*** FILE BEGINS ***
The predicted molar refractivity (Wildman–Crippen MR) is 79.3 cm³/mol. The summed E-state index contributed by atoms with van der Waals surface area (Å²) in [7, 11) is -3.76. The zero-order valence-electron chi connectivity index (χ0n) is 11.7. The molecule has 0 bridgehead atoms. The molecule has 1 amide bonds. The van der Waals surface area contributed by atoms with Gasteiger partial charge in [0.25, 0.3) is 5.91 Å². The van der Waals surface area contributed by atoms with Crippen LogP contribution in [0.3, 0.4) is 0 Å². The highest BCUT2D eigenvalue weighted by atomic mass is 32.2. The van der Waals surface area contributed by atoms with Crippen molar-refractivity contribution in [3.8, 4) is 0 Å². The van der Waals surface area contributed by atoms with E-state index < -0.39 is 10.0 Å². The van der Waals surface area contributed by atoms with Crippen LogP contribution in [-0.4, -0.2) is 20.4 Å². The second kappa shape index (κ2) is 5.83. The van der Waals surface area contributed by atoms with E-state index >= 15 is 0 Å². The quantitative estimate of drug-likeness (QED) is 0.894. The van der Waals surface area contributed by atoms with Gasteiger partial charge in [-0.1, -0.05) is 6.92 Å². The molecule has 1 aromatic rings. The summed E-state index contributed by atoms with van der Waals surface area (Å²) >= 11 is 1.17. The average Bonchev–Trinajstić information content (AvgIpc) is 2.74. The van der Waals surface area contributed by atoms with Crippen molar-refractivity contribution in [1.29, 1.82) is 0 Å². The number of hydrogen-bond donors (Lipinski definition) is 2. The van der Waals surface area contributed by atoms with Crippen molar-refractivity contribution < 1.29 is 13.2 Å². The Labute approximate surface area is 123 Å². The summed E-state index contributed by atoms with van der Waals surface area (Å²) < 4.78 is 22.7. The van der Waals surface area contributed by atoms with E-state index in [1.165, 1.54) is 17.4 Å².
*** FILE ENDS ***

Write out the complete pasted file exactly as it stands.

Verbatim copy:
The predicted molar refractivity (Wildman–Crippen MR) is 79.3 cm³/mol. The summed E-state index contributed by atoms with van der Waals surface area (Å²) in [7, 11) is -3.76. The zero-order valence-electron chi connectivity index (χ0n) is 11.7. The molecule has 0 bridgehead atoms. The molecule has 1 amide bonds. The van der Waals surface area contributed by atoms with Gasteiger partial charge in [0.25, 0.3) is 5.91 Å². The van der Waals surface area contributed by atoms with Crippen LogP contribution in [0.3, 0.4) is 0 Å². The highest BCUT2D eigenvalue weighted by atomic mass is 32.2. The van der Waals surface area contributed by atoms with Crippen molar-refractivity contribution in [3.8, 4) is 0 Å². The van der Waals surface area contributed by atoms with E-state index < -0.39 is 10.0 Å². The van der Waals surface area contributed by atoms with Crippen LogP contribution in [-0.4, -0.2) is 20.4 Å². The second kappa shape index (κ2) is 5.83. The van der Waals surface area contributed by atoms with E-state index >= 15 is 0 Å². The quantitative estimate of drug-likeness (QED) is 0.894. The van der Waals surface area contributed by atoms with Gasteiger partial charge in [-0.1, -0.05) is 6.92 Å². The molecule has 1 aromatic rings. The summed E-state index contributed by atoms with van der Waals surface area (Å²) >= 11 is 1.17. The average Bonchev–Trinajstić information content (AvgIpc) is 2.74. The van der Waals surface area contributed by atoms with Crippen molar-refractivity contribution in [1.29, 1.82) is 0 Å². The number of hydrogen-bond donors (Lipinski definition) is 2. The van der Waals surface area contributed by atoms with Crippen molar-refractivity contribution < 1.29 is 13.2 Å². The Labute approximate surface area is 123 Å². The summed E-state index contributed by atoms with van der Waals surface area (Å²) < 4.78 is 22.7. The van der Waals surface area contributed by atoms with E-state index in [1.165, 1.54) is 17.4 Å².